ALBUM (1969)

PUBLISHED : Sunday, 18 September, 2011, 12:00am
UPDATED : Sunday, 18 September, 2011, 12:00am


Trout Mask Replica
Captain Beefheart and his Magic Band

When Tom Waits gives you props for bringing the crazy, you know you've reached some transcendental level of lunacy. Not that anyone would have dared to tell Captain Beefheart, who once pushed a drummer down a flight of stairs for failing to 'play a strawberry', that he was nuts.

Madness and genius have been inextricably linked throughout the ages, not least in the arts, and most especially in music. You have to be a hamper short of a picnic, the thinking goes, to get synapses short-circuiting to produce bursts of pure creativity. But there's music by tortured geniuses and sad broken poets, and then there's Trout Mask Replica by Captain Beefheart and his Magic Band. Listen to it too often, or for too long at once, and you might start to question your own mental health.

Waits warns: 'The roughest diamond in the mine, his musical inventions are made of bone and mud. Enter the strange matrix of his mind and lose yours.' The song titles alone are enough to give you pause: Hair Pie Bake 1. Pachuco Cadaver. Ant Man Bee. Neon Meate Dream of a Octafish. Only a madman, or someone trying to impersonate one, could cough up such frothing nonsense. Anyone who claims to 'get it' is a hipster-wannabe liar. It's impossible to 'get' this level of virtuoso-deranged chaos. The listener can only stand back, knock-kneed with fear.

'My smile is stuck, I can't go back to your frownland,' the Captain warbles through werewolf teeth on Frownland, the opening track. And for 28 songs he sinks those fangs into the listener's brain - and keeps chewing. You feel for the Magic Band, tasked with keeping up with the composer's surreal musical visions, and they must have struggled to recall which bit of what song came next. The tunes jump about like hyperactive children with Ritalin grins. But perhaps 'tunes' is the wrong word - they're more like attention deficit symphonies: mad chattering rhythms; a dozen different time signatures in a single song; random bits of blues, rock, folk and assorted musical perversions.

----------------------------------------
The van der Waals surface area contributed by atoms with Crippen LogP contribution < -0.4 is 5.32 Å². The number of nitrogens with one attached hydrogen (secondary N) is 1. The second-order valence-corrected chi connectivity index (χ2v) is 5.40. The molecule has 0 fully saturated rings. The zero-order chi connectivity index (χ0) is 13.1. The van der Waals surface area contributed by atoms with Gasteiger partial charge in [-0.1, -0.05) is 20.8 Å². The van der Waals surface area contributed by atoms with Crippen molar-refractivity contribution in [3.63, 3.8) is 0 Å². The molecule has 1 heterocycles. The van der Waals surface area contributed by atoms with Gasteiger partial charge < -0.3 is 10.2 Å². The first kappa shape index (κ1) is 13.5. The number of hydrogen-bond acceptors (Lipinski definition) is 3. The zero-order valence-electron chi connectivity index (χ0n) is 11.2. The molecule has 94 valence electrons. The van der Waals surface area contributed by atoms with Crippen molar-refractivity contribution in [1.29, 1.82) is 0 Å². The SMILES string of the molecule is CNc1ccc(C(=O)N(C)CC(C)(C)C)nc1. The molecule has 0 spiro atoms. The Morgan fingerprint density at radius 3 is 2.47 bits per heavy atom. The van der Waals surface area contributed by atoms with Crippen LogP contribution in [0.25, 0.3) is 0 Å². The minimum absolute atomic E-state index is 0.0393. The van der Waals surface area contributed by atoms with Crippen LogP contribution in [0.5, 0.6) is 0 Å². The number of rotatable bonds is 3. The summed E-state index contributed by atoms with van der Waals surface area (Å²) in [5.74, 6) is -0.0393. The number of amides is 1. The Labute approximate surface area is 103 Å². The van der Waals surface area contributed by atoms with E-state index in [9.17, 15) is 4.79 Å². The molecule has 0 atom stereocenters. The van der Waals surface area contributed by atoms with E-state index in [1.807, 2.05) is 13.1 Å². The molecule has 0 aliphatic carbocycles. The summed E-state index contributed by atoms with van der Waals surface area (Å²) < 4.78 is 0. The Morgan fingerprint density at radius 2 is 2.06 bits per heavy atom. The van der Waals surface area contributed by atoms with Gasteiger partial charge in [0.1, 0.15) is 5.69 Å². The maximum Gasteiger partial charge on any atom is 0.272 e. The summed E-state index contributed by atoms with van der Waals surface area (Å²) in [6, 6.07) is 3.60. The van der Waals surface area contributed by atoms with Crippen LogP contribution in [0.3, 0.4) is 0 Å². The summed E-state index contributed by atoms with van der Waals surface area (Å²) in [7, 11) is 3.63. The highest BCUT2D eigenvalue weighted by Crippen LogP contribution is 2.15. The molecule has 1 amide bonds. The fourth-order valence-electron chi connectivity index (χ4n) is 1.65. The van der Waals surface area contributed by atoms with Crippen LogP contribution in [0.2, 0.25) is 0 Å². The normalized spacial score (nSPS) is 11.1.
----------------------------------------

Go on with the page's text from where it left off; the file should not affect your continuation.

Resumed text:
There are random guitar wails and gratuitous sax. And over all of it in his importuning multi-octave growl, the insistent babbling insanity of the Captain's stream of incontinence, with references to 'fast and bulbous' squids 'eating dough in polyethylene bags'.

Beefheart buffs will know the legends. How the Captain, aka Don Van Vliet, had his musicians rehearse for a year to translate the simmering visions in his skull into something approaching actual songs, then recorded 20 of them in one day. How he wouldn't let them eat or sleep or leave his house. How he made them wear dresses and subjected them to endless hours of group therapy. How he brought Frank Zappa in as producer, and how Zappa instantly recognised an evil genius at work and left Beefheart to get on with making his magnum opus of madness. You wonder how the band put up with his abuse, but would you mess with a man who could hit a high C while simultaneously blowing on two saxophones?

Whether the Captain was a real-deal loony tune or simply, as Lester Bangs suggested, 'the only true Dadaist in rock', doesn't really matter. Trout Mask Replica stands alone, a jabbering beacon at the far edges of our universe, pulsing its arrhythmic logorrhea through bursts of static, warning of the epic weirdness and flights of madness that lurk in the human mind.